A blunt truth in the advantages of having a written CDP, particularly for a mid-size academic library, is that the policy offers support in rejecting patron requests to add resources to the collection. Bryant’s survey in the late 1970s found that “many medium-sized academic libraries’ policies were designed almost exclusively to inform patrons of answers (usually negative) to recurrent questions posed by their requests for library additions.”55 Feng reflects a similar position when stating that many libraries “can recall with relief the occasions on which we could graciously refuse a gift or request for material of limited value on the grounds that the subject matter, or the format, or the language fell outside of the library’s established collection development policy.”56

These issues are still true. They played a major role in why the library faculty at Oakland University, the author’s institution, wanted a written CDP. The library faculty had the extensive and requisite knowledge of the collection’s collecting levels and priorities, yet needed a formalized document to substantiate what they knew and had been practicing for years. All selectors were aware that a written CDP could effectively and graciously reinforce any communication when turning down a request. Communication to students and faculty of collecting levels and criteria could be much more enhanced and facilitated with a written CDP. An exploration of both traditional and more modern methods of creating an effective CDP follow.

Alternative Elements to Use in Collection Evaluation

The 1996 ALA guide defined collection development as the “process of planning, building, and maintaining a library’s information resources in a cost-effective and user-relevant manner.”57 This remains true. However, a more current and modernized definition of collection development, stated by Uziel, is provided below:

Collection development in academic libraries . . . involves the identification, selection, acquisition, and evaluation of library resources (e.g., print materials, audiovisual materials, and e-resources) for a community of users. Collection development is the means by which the library provides high-quality information resources of print and nonprint materials and provides access to e-resources that will meet institutional needs. 58

Uziel notes that academic libraries are “classified via many institutional characteristics.”59 These characteristics include full-time equivalent (FTE) enrollment, public versus private ownership, level of study and degrees offered, and the institution’s Carnegie classifications. Carnegie classifications address both the level of degrees an institution offers and the level of research conducted at the university. The level of degrees offered are generally classified as either less than four-year academic programs, the equivalent of four-year academic programs resulting in a bachelor’s degree, and additional years of study resulting in either a master’s or doctorate degree. Carnegie research classifications are benchmarks of research level activities associated with a university. Carnegie research classifications recently included three levels of doctorate degree research, identified from lowest to highest (R3 moderate research activity, R2 higher research activity, and R1 highest research activity). At the end of 2018, the three doctoral university classifications were changed to R1, doctoral universities with very high research activity; R2, doctoral universities with high research activity; and D/PU, for doctoral/professional universities. The D/PU category was created to classify professional degree granting universities with lower research activity requirements for those students enrolled in professional degree granting programs. This category had not previously been included in the Carnegie classifications.60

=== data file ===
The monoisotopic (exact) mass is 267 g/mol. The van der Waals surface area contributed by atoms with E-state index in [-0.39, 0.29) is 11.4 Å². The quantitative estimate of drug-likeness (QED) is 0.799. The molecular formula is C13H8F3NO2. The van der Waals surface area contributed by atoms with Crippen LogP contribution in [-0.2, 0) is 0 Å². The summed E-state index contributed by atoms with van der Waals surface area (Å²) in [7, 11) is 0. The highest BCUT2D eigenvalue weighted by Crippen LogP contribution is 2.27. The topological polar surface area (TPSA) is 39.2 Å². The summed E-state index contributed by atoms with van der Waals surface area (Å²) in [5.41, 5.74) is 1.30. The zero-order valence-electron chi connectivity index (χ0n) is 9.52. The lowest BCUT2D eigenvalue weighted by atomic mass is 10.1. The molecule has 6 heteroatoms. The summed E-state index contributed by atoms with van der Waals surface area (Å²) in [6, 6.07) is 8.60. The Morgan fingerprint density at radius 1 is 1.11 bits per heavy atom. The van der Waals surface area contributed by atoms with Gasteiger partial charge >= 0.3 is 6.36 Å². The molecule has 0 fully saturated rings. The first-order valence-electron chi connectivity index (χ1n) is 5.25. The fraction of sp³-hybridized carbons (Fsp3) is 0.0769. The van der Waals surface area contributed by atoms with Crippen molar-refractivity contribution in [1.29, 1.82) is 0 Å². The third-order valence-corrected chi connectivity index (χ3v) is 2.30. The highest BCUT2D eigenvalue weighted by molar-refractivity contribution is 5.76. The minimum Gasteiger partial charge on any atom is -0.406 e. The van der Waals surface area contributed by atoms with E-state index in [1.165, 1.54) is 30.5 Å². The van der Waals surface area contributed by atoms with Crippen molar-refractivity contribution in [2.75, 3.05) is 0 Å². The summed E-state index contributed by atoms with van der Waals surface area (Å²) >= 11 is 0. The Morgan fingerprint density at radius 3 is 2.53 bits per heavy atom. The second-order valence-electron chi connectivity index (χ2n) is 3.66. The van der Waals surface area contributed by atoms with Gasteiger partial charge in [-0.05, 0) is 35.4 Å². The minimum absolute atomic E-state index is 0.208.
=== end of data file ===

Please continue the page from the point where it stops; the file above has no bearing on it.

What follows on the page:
These characteristics of educational institutions are very relevant in providing guidance in the creation of a CDP. This is particularly true due to the current status of the RLG and WLN Conspectus. Although once held as the gold standard by which to assess library collections and the criteria by which to base a CDP’s framework, this is no longer the case. Hazen bluntly states that “formulating a collection development policy requires librarians first to categorize the world” when developing the conspectus driven CDP.61 He elaborates that the conspectus approach dictates that librarians ambitiously categorize their entire library holdings by many different values such as subject classification, format, language, user levels, etc., and thus has “collapsed of their own weight.”62 Both White and Craig state that using the conspectus as a collection evaluation tool was a laborious process and the finished evaluation of levels of collecting were ultimately subjectively applied.63 In addition to Hazen, White described the RLG Conspectus as a project that was starting “to collapse under its own weight.”64 Henige further elaborates by noting that the conspectus approach to creating CDPs is “too laborious to ever repay the effort” and “provides no more than a largely undifferentiated, highly subjective, and abstract aggregations of selectors’ opinions concerning the strengths of their libraries’ holdings.”65 Henige concludes that the conspectus method is based on the false assumption that “all forms of knowledge can be identified, measured, and tested, and more importantly, that these procedures can be encoded and extrapolated from one part of the universe to all others.”66 Bullis and Smith also point to the “problematic subjectivity” that was recognized as part of the conspectus approach.67 Vickery adds to the overall negative conspectus evaluation by stating that conspectus based CDPs “are inherently inflexible and resistant to change” and difficult to update.68 He astutely concludes that conspectus based CDPs “cannot easily be adjusted to incorporate new research areas or interdisciplinary subjects, and a fluid, complex reality cannot be encapsulated in a formulaic policy document. Many senior librarians concede that conspectus, although internationally lauded at its inception, has failed to meet a real working need.”69